As Fig. 4A showed, NOX4 overexpression could substantially increase the anchorage-dependent growth of A549 cells. Treatment of NOX4-transduced A549 cells with a highly selective PI3K/Akt pathway inhibitor, LY294002 (30 μM), could block the enhancement effect of NOX4 on cell growth. Comparable data were also obtained from cells treated with another PI3K/Akt pathway inhibitor, wartmannin (10 μM). However, inhibition of MEK/Erk pathway by PD98509 (30 μM) had no significant effects on NOX4-mediated growth of A549 cells (data not shown). Further studies indicated that either depletion of NOX4 by its specific shRNA or knockdown of Akt by Akt siRNA substantially suppressed A549 cell growth, and when Akt expression was depleted, NOX4 shRNA had no additional inhibitory effect on A549 cell growth (Fig. 4B). Next we performed flow cytometry assay to determine the role of NOX4 in cell apoptosis. The results indicated that knockdown of either NOX4 or Akt increased A549 cell apoptosis after 48 hours, and NOX4 depletion had no additional enhancement effect on cell apoptosis compared with Akt knockdown alone (Fig. 4C). Fig. 4D showed that NOX4 overexpression significantly stimulated Akt activity, while NOX4 depletion caused a reduction in Akt activity in A549 cells. Therefore, these results demonstrate that NOX4 promotes A549 cell growth and survival via PI3K/Akt pathway-dependent manner.

IL-6 stimulates NOX4/Akt pathway in A549 cells.

Figure 2: IL-6 stimulates NOX4/Akt pathway in A549 cells. (A) ELISA analysis of IL-6 production in normal lung epithelial cells and cultured NSCLC cell lines. Bars are mean ± SD from four independent experiments. *Significantly different from BEAS2B cell group, P < 0.05. (B-D) The effects of IL-6 administration on NOX4 expression, ROS production and Akt activity in A549 cells at the indicated times, respectively. Bars are mean ± SD from four independent experiments. *Significantly different from control, P < 0.05. (E) The effect of IL-6 on STAT3 activity, and the influence of IL-6 neutralizing antibody siltuximab, JAKs inhibitor P6 (2.5 μM) or a selective JAK2 inhibitor of AG490 on IL-6-mediated STAT3 activation in A549 cells. (F-H) P6 or siltuximab could efficiently block the enhancement effects of IL-6 on NOX4 expression, ROS production and Akt activity in A549 cells after 48-hour incubation. Bars are mean ± SD from four independent experiments. *Significantly different from control, P < 0.05.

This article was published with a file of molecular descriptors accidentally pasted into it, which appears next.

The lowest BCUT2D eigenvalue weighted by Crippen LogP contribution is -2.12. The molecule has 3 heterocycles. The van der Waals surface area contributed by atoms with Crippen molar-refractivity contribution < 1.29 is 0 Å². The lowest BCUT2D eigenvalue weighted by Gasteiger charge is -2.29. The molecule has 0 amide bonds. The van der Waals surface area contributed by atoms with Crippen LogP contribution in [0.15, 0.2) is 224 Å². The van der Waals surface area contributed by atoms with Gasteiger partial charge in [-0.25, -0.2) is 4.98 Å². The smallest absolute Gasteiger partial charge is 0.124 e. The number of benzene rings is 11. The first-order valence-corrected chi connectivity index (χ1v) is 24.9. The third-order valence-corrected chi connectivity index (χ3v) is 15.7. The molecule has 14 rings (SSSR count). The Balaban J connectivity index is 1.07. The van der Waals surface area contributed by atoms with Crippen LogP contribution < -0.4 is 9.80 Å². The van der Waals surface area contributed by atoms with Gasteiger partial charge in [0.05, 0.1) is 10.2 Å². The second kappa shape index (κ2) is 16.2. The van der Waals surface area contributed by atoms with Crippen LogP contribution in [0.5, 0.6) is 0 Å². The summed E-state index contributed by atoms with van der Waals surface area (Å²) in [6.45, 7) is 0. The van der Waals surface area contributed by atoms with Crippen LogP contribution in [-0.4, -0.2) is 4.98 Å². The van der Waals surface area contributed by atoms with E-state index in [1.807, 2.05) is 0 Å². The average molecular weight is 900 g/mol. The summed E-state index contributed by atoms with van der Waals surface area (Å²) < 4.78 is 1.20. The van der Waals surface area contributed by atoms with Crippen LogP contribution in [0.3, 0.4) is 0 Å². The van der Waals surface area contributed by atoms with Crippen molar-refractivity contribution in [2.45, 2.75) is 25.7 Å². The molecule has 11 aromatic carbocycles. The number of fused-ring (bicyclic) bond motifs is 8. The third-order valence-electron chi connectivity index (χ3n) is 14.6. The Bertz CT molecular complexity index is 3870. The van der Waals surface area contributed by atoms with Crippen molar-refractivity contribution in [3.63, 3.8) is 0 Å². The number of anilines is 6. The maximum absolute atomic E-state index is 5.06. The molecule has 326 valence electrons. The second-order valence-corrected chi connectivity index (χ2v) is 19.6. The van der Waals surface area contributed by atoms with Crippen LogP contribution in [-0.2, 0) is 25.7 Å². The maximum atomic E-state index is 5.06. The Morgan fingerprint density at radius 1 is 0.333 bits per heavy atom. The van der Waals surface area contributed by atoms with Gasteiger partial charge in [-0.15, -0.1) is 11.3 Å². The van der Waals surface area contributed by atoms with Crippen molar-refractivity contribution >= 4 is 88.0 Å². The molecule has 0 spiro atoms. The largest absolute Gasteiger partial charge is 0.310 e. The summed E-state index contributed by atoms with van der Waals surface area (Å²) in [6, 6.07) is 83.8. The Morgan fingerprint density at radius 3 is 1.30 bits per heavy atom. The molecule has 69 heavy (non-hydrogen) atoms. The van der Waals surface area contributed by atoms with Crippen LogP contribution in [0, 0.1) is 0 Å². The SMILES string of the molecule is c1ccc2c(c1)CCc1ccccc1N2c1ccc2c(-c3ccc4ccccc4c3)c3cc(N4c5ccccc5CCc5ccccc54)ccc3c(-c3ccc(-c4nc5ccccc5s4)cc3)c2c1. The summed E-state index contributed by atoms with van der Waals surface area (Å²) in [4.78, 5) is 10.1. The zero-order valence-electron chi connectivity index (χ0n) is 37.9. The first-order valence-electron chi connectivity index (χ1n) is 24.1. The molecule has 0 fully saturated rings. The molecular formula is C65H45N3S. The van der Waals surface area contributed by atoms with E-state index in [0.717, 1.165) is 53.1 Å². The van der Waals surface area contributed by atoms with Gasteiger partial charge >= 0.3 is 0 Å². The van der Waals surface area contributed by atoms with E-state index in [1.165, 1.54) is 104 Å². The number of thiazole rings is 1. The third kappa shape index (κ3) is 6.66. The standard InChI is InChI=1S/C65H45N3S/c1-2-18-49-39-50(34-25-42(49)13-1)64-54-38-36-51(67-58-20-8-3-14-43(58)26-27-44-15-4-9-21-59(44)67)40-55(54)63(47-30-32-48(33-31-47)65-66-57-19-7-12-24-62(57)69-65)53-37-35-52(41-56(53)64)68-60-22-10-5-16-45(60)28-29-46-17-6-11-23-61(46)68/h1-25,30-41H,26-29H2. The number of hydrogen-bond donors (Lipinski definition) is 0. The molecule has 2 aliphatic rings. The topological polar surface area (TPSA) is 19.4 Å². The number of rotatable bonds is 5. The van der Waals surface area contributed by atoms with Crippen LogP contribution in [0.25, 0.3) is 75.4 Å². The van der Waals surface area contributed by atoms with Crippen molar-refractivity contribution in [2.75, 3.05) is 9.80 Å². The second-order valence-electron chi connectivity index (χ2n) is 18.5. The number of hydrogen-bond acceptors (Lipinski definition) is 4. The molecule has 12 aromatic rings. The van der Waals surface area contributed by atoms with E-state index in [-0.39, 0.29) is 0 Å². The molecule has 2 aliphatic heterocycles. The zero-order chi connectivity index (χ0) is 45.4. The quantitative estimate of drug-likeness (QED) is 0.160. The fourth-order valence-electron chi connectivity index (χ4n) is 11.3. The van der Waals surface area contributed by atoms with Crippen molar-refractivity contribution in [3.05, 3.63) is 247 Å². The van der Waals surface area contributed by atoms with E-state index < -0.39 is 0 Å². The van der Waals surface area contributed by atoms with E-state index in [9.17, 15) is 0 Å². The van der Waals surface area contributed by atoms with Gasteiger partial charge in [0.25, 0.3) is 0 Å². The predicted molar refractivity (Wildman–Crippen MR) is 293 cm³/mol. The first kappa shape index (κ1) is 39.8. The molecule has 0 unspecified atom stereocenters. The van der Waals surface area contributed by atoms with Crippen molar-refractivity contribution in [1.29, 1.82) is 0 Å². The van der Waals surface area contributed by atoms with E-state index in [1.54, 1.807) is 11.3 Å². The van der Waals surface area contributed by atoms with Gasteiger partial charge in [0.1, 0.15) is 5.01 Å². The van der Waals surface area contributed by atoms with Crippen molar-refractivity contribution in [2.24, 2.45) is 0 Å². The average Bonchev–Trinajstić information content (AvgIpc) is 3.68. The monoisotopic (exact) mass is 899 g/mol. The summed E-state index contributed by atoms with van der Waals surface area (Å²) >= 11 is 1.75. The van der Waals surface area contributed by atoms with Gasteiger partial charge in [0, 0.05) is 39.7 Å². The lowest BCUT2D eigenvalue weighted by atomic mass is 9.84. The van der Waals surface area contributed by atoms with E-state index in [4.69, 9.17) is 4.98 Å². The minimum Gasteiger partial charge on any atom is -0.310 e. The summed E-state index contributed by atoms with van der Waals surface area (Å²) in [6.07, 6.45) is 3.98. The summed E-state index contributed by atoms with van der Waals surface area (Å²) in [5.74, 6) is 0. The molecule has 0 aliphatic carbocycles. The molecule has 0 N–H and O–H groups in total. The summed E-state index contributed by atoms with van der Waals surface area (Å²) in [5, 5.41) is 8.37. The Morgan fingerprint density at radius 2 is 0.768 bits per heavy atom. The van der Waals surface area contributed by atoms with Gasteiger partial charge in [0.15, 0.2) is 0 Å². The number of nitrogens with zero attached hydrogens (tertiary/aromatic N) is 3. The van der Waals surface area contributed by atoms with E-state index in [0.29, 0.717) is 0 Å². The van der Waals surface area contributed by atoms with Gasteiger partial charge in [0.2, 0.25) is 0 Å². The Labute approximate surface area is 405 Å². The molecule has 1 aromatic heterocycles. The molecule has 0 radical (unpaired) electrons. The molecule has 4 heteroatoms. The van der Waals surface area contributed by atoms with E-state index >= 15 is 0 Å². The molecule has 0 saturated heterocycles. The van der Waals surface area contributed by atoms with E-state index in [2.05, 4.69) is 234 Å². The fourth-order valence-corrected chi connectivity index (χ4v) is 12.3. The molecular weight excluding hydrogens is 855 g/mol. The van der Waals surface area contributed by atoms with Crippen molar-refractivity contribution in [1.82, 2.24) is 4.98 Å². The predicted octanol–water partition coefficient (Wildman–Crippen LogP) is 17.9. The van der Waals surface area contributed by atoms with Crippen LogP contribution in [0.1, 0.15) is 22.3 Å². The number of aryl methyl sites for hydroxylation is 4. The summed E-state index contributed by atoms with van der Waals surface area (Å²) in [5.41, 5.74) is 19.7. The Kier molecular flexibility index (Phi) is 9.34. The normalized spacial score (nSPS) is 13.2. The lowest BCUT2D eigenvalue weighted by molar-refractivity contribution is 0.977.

NOX4 stimulates IL-6 expression and JAK1/STAT3 activity in A549 cells via activation of PI3K/Akt pathway.

Figure 3: NOX4 stimulates IL-6 expression and JAK1/STAT3 activity in A549 cells via activation of PI3K/Akt pathway. (A) Western blotting analysis of NOX4 expression in normal lung epithelial cells and cultured NSCLC cell lines. (B) A549 cells were stably transfected with control vector, NOX4 plasmid, respectively. Overexpression of NOX4 was confirmed by western blotting. (C-E) The effects of NOX4 overexpression on ROS production, IL-6 production and JAK1/STAT3 activity after 24 hours. Bars are mean ± SD from four independent experiments. *Significantly different from vector control, P < 0.05. (F) A549 cells were stably transfected with scramble shRNA, NOX4 shRNA, respectively. Knockdown of NOX4 was analyzed by western blotting. (G-I) Silencing NOX4 significantly inhibited ROS production, IL-6 production and JAK1/STAT3 activity after 24 hours. Bars are mean ± SD from five independent experiments. *Significantly different from vector control, P < 0.05. (J-K) Stably NOX4 overexpressing A549 cells were incubated with two common ROS scavengers including NAC (25 μM) and DPI (10 μM, an inhibitor of NADPH oxidase) for 24 hours, and then IL-6 levels and JAK1/STAT3 activity were determined. Bars are mean ± SD from four independent experiments. *Significantly different from vector control, P < 0.05. (L-M) Stably NOX4 overexpressing A549 cells were incubated with 30 μM of LY294002 or 10 μM of Wortmannin and control solvent for 24 hours, and then IL-6 levels and JAK1/STAT3 activity were determined. Bars are mean ± SD from four independent experiments. *Significantly different from vector control, P < 0.05.

Fig. 4E depicted that IL-6 (10 ng/mL) administration alone also substantially promoted the anchorage-dependent growth of A549 cells. Such effect was efficiently blocked by additional either P6 (2.5 μM) or siltuximab (20 μg/mL) treatment. The results obtained from flow cytometry assay indicated that either P6 (2.5 μM) or siltuximab (20 μg/mL) treatment could significantly increase A549 cell apoptosis after 48-hour incubation (Fig. 4F). Moreover, we found that IL-6 treatment resulted in a significant increase in both JAK1 and STAT3 activity in A549 cells after 24-hour incubation (Fig. 4G). These results together suggest that IL-6/STAT3 signaling can promote proliferation and survival of A549 cells.